The first “impactful” winter storm of the year is expected to hit the Canadian capital Ottawa late Tuesday, following a record year of heat, wildfires, and flooding.
Environment Canada, the country's weather agency, said heavy snow associated with a major winter storm is to arrive on Tuesday afternoon and continue into Wednesday.
Snow will likely change to ice pellets or freezing rain on Tuesday night. Several hours of freezing rain are possible, particularly in the Ottawa Valley. Some locations may see 10 to 20cm of snow, the agency said.
Previously, the agency issued a winter storm watch for some parts of Ontario and Quebec, suggesting that as thick as 4 cm of snow may blanket some areas of the provinces starting Tuesday.
Environment Canada also issued extreme cold warnings for parts of Yukon, Northwest Territories, and Saskatchewan, with in some places temperatures expected to feel like a staggering minus 50C due to the wind chill.
The North American country had pulled through a heap of extreme weather events in 2023, the hottest year on record. The most destructive ones included the Kelowna wildfires in British Columbia, ice storms in Ontario and Quebec, the Tantallon wildfire in Nova Scotia, flooding in Nova Scotia, severe storms in Ontario and Quebec, and the Winnipeg hailstorm in Manitoba.
Global boiling is taking a toll on Canadian’s lives. Extreme heat could kill 1,370 people and send 6,000 to hospital each year in British Columbia by 2030 if the province doesn't adapt its essential infrastructure, according to a report by the Canadian Climate Institute published in June 2023.
It is also hitting the nerves of insurers. The unprecedented frequency of catastrophic events experienced across Canada in 2023 pushed the total insured loss for the country to 3.1 billion Canadian dollars (around 2.32 billion US dollars), according to a report by Catastrophe Indices and Quantification (CatIQ), the national insured loss and exposure indices provider on Monday.
Canada experienced 23 events that generated insured losses of over 30 million Canadian dollars during the past 12 months, a record number for the country.
These included the first-ever catastrophe declared in the territories due to an exceptionally active wildfire season across Canada, the report said.
“Last year was one for the record books, not in terms of the overall insured losses, but rather the total number of catastrophes which occurred during the period. In July and August, there were more catastrophes than Canada has previously seen in an entire year,” said Laura Twidle, president and CEO of CatIQ, in a news release. “The country is experiencing the increase in severe events first hand, and collaboration across sectors is becoming more important to mitigate the impacts.”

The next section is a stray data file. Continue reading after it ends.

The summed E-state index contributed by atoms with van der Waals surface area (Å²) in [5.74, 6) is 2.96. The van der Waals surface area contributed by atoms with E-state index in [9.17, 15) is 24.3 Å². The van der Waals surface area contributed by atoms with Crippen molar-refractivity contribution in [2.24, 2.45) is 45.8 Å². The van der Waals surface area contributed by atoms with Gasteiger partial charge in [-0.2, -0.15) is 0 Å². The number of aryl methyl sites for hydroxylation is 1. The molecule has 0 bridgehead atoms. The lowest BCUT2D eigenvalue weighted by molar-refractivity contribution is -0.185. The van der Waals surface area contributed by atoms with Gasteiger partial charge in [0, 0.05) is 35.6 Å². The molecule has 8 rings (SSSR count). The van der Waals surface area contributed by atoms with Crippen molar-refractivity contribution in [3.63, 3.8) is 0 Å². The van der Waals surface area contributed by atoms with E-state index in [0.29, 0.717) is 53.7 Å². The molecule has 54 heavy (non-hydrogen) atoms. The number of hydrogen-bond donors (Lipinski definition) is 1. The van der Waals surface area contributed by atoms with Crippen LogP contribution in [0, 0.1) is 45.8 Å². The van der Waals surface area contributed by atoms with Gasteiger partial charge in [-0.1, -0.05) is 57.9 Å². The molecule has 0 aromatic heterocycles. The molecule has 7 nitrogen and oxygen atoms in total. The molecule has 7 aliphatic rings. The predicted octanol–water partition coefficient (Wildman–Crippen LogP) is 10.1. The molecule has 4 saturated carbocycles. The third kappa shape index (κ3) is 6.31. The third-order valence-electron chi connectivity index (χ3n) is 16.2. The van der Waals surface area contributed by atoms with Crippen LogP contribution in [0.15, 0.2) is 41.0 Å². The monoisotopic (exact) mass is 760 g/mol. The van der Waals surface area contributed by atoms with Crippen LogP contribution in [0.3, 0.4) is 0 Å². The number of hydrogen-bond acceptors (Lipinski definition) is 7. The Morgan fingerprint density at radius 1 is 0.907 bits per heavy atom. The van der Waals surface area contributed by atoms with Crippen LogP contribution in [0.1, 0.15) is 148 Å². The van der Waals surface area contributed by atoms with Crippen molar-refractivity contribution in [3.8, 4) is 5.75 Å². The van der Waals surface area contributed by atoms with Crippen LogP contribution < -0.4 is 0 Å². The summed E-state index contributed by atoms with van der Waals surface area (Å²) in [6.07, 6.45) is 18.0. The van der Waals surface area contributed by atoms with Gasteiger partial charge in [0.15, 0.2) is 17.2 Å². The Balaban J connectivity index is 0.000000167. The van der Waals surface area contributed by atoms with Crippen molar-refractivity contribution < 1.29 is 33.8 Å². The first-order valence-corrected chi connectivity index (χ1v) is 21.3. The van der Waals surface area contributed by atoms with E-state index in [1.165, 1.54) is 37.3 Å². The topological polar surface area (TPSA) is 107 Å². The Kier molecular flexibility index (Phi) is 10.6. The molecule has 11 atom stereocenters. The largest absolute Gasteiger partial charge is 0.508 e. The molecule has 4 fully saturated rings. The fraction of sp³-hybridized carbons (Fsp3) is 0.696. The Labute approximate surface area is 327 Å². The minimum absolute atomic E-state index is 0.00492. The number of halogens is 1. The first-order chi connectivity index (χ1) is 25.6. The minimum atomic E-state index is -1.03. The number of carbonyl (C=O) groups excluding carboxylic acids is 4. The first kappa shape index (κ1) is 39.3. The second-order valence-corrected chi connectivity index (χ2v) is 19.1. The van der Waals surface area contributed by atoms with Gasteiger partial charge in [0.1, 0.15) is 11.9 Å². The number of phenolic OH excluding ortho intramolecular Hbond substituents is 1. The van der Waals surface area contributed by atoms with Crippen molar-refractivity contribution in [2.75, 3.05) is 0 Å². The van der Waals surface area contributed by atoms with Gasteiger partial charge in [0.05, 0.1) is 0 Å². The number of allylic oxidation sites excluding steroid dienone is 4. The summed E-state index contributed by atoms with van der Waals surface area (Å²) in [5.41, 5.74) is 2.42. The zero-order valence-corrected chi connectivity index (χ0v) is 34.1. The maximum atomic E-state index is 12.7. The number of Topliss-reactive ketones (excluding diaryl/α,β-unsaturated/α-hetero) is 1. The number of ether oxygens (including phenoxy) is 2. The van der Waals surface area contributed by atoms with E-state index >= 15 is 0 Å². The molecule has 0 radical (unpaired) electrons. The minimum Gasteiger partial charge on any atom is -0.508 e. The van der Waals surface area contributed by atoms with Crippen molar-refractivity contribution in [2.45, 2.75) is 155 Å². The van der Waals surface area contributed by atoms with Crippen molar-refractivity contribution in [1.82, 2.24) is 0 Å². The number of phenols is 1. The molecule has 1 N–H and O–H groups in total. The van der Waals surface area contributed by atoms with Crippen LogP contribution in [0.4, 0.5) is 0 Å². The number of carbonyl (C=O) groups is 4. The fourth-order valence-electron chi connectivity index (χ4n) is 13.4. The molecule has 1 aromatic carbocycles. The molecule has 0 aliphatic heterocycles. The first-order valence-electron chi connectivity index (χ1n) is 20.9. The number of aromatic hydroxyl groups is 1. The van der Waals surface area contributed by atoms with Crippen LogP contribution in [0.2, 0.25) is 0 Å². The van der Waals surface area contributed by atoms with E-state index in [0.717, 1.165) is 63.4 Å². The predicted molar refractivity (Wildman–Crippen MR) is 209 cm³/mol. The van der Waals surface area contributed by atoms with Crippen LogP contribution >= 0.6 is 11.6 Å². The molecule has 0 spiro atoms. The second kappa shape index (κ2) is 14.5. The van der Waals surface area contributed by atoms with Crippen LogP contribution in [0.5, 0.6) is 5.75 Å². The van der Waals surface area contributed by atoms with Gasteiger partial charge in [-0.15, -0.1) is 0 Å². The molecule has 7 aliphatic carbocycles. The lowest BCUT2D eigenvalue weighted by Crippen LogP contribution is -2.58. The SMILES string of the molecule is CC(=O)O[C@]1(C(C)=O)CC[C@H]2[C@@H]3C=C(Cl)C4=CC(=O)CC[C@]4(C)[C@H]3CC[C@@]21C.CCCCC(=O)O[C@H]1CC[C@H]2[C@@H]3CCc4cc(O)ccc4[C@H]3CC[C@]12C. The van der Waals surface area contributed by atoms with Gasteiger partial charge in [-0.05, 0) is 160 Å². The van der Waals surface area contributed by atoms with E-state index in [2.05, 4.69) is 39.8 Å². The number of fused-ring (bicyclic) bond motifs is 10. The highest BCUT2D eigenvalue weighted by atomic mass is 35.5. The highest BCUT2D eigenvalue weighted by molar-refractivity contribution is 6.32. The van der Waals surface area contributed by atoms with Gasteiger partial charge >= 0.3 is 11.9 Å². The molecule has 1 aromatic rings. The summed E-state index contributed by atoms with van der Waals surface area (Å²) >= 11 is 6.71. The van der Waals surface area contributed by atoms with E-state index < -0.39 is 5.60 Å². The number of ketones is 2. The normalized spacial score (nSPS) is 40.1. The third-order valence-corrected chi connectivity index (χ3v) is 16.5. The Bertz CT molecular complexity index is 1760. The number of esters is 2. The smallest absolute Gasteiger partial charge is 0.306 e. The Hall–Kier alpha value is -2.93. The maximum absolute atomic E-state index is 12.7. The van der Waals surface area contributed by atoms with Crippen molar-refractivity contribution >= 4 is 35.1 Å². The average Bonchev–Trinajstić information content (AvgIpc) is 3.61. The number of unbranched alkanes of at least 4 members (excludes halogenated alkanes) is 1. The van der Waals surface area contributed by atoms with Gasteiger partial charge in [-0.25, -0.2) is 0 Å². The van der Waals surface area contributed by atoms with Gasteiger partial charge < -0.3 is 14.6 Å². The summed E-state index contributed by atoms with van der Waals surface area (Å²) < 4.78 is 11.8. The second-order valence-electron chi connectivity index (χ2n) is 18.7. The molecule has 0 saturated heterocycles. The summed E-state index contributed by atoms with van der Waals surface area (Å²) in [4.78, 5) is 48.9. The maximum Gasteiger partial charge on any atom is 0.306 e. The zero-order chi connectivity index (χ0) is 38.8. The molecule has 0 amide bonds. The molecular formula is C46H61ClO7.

The Insurance Bureau of Canada (IBC) said on Monday that 2023, now the fourth-worst year for insured losses in Canada, was a record-breaking year for wildfires, flooding also continued to cause destruction in nearly every region across Canada.
After surveying insurers, the IBC sees no change in the availability or affordability of wildfire insurance coverage across the country. However, as a result of escalating losses and revised risk modelling, Canada is viewed now as a riskier place to insure, the IBC said in a press release.
Numerous Canadians cannot access flood insurance. It is also becoming harder for some households to obtain insurance for earthquakes and related hazards. The homes and financial health of over 1.5 million Canadians are at higher and growing risk, it added.
France closes roads as cold wave hits
Meanwhile, French authorities temporarily closed two motorways on Tuesday as authorities scrambled to deploy salt trucks and tow vehicles after a cold wave hit the country.
“Everything is being done to resolve this as fast as possible,” Transport Minister Clement Beaune said on Tuesday morning, when 400 vehicles were blocked on icy roads in the Paris region.
Beaune, whose future is uncertain ahead of an expected cabinet reshuffle, argued the national weather agency had not predicted the snow overnight.
He told radio broadcaster RMC that the situation was improving since 1,000 trucks and cars had initially been blocked on the roads near the capital at the start of the night.
The A13 and A12 motorways west of Paris were cordoned off “to guarantee commuters' safety“, police said.
A 10-kilometre stretch of the A13, which connects the capital to western France, would be closed all morning, the transport ministry said.
Thermometers across the country were forecast to drop below zero degrees Celsius on Tuesday, except for a tiny sliver of south-eastern France, according to the national weather office.
Nine departments were on “orange alert” because of icy roads and snow, while two in the north were on the same alert level because of floods last week, it said.
The cold was expected to compound problems in the northern region of Pas-de-Calais near the Belgian border, which has seen devastating floods in recent weeks.
In the northern town of Blendecques, the frosty weather turned mud on the roads to ice.
Two departments in north-west France halted school transport for the day.
On Monday, Deputy Minister for Housing Patrice Vergriete said 120 million euros ($130 million) had been earmarked to provide emergency shelter for some 10,000 homeless people, especially women and children.
Around 3,000 women and children could be in need of shelter, according to estimates by the United Nations children's agency UNICEF and non-governmental organisations.
Xinhua and Agence France-Presse